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$840m auction goes ahead despite Christie’s cyber attack

Despite suffering a cyber attack that prevented access to its website, major auction house Christie’s has said that its $840 million spring art auctions will go ahead.

user icon Daniel Croft
Mon, 13 May 2024
$840m auction goes ahead despite Christie’s cyber attack
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The auction house suffered what it called a “technology security issue”, which made its website inaccessible on Thursday (9 May). To date, the website is still down, displaying a simple statement apologising for the outage.

“We apologise that our full website is currently offline. We are looking to resolve this as soon as possible and regret any inconvenience,” the website said.

According to reports, alongside the website being inaccessible, users looking to access the website were redirected to a page that displayed the locations of a number of artworks.

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Speaking with The New York Times, Christie’s spokesperson Edward Lewine confirmed the incident, adding that the auction house had engaged cyber experts to determine the cause of the incident.

“We are taking all necessary steps to manage this matter, with the engagement of a team of additional technology experts,” he said.

“We regret any inconvenience to our clients, and our priority is to minimise any further disruption.”

Christie’s has reportedly confirmed that a cyber attack was to blame for the incident.

Two employees of Christie’s auction house also speaking with The New York Times, who remained anonymous due to not being authorised to speak on the matter, said that there was a state of panic at Christie’s and that high-ranking staff and leaders at the auction house were remaining quiet on the details of the incident and were not answering employee questions asking whether or not the threat actors gained access to sensitive client or employee information, and if so, if they are holding it for ransom.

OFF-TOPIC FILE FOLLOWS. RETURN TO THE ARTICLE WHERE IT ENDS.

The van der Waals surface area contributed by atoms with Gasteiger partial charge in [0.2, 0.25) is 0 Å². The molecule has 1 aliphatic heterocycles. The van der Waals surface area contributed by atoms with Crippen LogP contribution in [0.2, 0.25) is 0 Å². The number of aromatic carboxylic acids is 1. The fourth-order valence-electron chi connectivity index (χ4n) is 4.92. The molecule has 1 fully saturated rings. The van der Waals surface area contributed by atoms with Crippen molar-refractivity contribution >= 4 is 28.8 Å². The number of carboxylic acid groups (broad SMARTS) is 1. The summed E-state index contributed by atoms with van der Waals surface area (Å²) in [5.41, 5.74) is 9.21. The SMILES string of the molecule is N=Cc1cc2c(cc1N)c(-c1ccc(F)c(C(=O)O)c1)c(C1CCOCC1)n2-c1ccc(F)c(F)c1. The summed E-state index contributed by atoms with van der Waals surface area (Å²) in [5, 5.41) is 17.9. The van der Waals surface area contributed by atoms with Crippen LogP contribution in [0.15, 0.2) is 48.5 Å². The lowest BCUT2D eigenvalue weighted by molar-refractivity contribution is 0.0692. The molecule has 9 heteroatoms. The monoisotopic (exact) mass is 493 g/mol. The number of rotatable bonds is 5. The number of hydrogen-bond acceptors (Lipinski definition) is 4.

Despite the incident, Christie’s said that its auctions are going ahead and has only rescheduled the Rare Watches auction.

“To ensure the best possible experience for all of our clients, the Rare Watches including the Property of Michael Schumacher sale has been moved by 24 hours to May 14,” it said.

“We remain committed to providing the highest level of service to our clients and look forward to continuing a successful Geneva sales week, which started with strong results for Only Watch on Friday.”

The attack on Christie’s comes at a key time for the auction house, with the spring art auctions accounting for as much as half of the auction house’s annual revenue.

“A cyber attack like this is the 21st-century equivalent of a hand grenade in a small room,” art market lawyer Thomas C. Danziger told The New York Times.

“Twenty-five years ago, it would have been a flood or a hurricane.”

Daniel Croft

Daniel Croft

Born in the heart of Western Sydney, Daniel Croft is a passionate journalist with an understanding for and experience writing in the technology space. Having studied at Macquarie University, he joined Momentum Media in 2022, writing across a number of publications including Australian Aviation, Cyber Security Connect and Defence Connect. Outside of writing, Daniel has a keen interest in music, and spends his time playing in bands around Sydney.

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